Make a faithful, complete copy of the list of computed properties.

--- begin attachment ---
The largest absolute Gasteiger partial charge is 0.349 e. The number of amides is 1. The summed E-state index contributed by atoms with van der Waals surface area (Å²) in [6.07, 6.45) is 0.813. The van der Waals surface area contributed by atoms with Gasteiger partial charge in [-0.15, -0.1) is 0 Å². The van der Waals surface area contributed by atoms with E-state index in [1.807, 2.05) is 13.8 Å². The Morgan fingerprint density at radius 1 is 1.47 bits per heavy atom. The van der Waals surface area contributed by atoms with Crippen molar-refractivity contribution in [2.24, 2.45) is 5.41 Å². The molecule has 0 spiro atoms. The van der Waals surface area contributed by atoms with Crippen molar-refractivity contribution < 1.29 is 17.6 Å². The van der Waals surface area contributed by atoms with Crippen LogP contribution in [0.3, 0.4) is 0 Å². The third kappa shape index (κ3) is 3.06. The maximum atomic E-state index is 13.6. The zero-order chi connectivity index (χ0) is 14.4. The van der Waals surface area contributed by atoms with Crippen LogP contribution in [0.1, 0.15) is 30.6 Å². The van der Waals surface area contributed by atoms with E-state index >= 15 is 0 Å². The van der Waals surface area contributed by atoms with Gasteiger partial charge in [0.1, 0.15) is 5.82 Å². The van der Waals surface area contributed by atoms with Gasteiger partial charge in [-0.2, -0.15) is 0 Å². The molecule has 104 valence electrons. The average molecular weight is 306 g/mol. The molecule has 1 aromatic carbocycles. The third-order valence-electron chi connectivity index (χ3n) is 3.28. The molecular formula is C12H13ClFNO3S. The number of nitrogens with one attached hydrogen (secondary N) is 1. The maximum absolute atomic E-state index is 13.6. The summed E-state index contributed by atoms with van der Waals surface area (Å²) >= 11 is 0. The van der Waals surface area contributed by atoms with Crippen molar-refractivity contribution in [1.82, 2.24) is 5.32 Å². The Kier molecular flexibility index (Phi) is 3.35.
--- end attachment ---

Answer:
The largest absolute Gasteiger partial charge is 0.349 e. The number of amides is 1. The summed E-state index contributed by atoms with van der Waals surface area (Å²) in [6.07, 6.45) is 0.813. The van der Waals surface area contributed by atoms with Gasteiger partial charge in [-0.15, -0.1) is 0 Å². The van der Waals surface area contributed by atoms with E-state index in [1.807, 2.05) is 13.8 Å². The Morgan fingerprint density at radius 1 is 1.47 bits per heavy atom. The van der Waals surface area contributed by atoms with Crippen molar-refractivity contribution in [2.24, 2.45) is 5.41 Å². The molecule has 0 spiro atoms. The van der Waals surface area contributed by atoms with Crippen molar-refractivity contribution < 1.29 is 17.6 Å². The van der Waals surface area contributed by atoms with Crippen LogP contribution in [0.3, 0.4) is 0 Å². The third kappa shape index (κ3) is 3.06. The maximum atomic E-state index is 13.6. The zero-order chi connectivity index (χ0) is 14.4. The van der Waals surface area contributed by atoms with Crippen LogP contribution in [0.1, 0.15) is 30.6 Å². The van der Waals surface area contributed by atoms with E-state index >= 15 is 0 Å². The van der Waals surface area contributed by atoms with Gasteiger partial charge in [0.1, 0.15) is 5.82 Å². The van der Waals surface area contributed by atoms with Gasteiger partial charge in [-0.2, -0.15) is 0 Å². The molecule has 104 valence electrons. The average molecular weight is 306 g/mol. The molecule has 1 aromatic carbocycles. The third-order valence-electron chi connectivity index (χ3n) is 3.28. The molecular formula is C12H13ClFNO3S. The number of nitrogens with one attached hydrogen (secondary N) is 1. The maximum absolute atomic E-state index is 13.6. The summed E-state index contributed by atoms with van der Waals surface area (Å²) >= 11 is 0. The van der Waals surface area contributed by atoms with Crippen molar-refractivity contribution in [1.82, 2.24) is 5.32 Å². The Kier molecular flexibility index (Phi) is 3.35.